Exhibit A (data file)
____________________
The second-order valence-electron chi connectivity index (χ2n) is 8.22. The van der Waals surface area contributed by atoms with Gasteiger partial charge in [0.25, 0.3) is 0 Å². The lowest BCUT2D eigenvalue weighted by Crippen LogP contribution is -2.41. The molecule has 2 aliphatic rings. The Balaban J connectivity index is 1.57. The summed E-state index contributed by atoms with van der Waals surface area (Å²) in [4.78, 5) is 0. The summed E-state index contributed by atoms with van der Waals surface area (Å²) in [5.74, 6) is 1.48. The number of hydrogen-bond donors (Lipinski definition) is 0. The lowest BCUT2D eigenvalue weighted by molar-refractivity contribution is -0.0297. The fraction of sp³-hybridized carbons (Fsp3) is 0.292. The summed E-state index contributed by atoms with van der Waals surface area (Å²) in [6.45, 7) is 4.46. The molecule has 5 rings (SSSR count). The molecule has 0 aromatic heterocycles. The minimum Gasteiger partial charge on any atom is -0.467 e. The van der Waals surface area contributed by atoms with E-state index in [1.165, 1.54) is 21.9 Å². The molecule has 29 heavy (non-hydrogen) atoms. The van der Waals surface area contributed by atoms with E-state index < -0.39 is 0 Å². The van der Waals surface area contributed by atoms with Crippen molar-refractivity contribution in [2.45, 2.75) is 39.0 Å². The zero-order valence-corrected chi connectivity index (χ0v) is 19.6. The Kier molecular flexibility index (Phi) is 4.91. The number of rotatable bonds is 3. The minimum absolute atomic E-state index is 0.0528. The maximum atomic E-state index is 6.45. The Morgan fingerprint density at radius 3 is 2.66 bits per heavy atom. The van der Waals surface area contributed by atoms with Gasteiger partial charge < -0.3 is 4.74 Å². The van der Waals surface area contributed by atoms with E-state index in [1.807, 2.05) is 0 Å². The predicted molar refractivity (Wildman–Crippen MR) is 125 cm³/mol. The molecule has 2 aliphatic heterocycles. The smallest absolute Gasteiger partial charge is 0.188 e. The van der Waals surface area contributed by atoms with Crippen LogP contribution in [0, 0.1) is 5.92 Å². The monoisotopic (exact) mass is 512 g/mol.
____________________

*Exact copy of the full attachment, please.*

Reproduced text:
The second-order valence-electron chi connectivity index (χ2n) is 8.22. The van der Waals surface area contributed by atoms with Gasteiger partial charge in [0.25, 0.3) is 0 Å². The lowest BCUT2D eigenvalue weighted by Crippen LogP contribution is -2.41. The molecule has 2 aliphatic rings. The Balaban J connectivity index is 1.57. The summed E-state index contributed by atoms with van der Waals surface area (Å²) in [4.78, 5) is 0. The summed E-state index contributed by atoms with van der Waals surface area (Å²) in [5.74, 6) is 1.48. The number of hydrogen-bond donors (Lipinski definition) is 0. The lowest BCUT2D eigenvalue weighted by molar-refractivity contribution is -0.0297. The fraction of sp³-hybridized carbons (Fsp3) is 0.292. The summed E-state index contributed by atoms with van der Waals surface area (Å²) in [6.45, 7) is 4.46. The molecule has 5 rings (SSSR count). The molecule has 0 aromatic heterocycles. The minimum Gasteiger partial charge on any atom is -0.467 e. The van der Waals surface area contributed by atoms with E-state index in [1.165, 1.54) is 21.9 Å². The molecule has 29 heavy (non-hydrogen) atoms. The van der Waals surface area contributed by atoms with E-state index < -0.39 is 0 Å². The van der Waals surface area contributed by atoms with Crippen molar-refractivity contribution in [2.45, 2.75) is 39.0 Å². The zero-order valence-corrected chi connectivity index (χ0v) is 19.6. The Kier molecular flexibility index (Phi) is 4.91. The number of rotatable bonds is 3. The minimum absolute atomic E-state index is 0.0528. The maximum atomic E-state index is 6.45. The Morgan fingerprint density at radius 3 is 2.66 bits per heavy atom. The van der Waals surface area contributed by atoms with Gasteiger partial charge < -0.3 is 4.74 Å². The van der Waals surface area contributed by atoms with E-state index in [1.807, 2.05) is 0 Å². The predicted molar refractivity (Wildman–Crippen MR) is 125 cm³/mol. The molecule has 2 aliphatic heterocycles. The smallest absolute Gasteiger partial charge is 0.188 e. The van der Waals surface area contributed by atoms with Crippen LogP contribution in [0, 0.1) is 5.92 Å². The monoisotopic (exact) mass is 512 g/mol.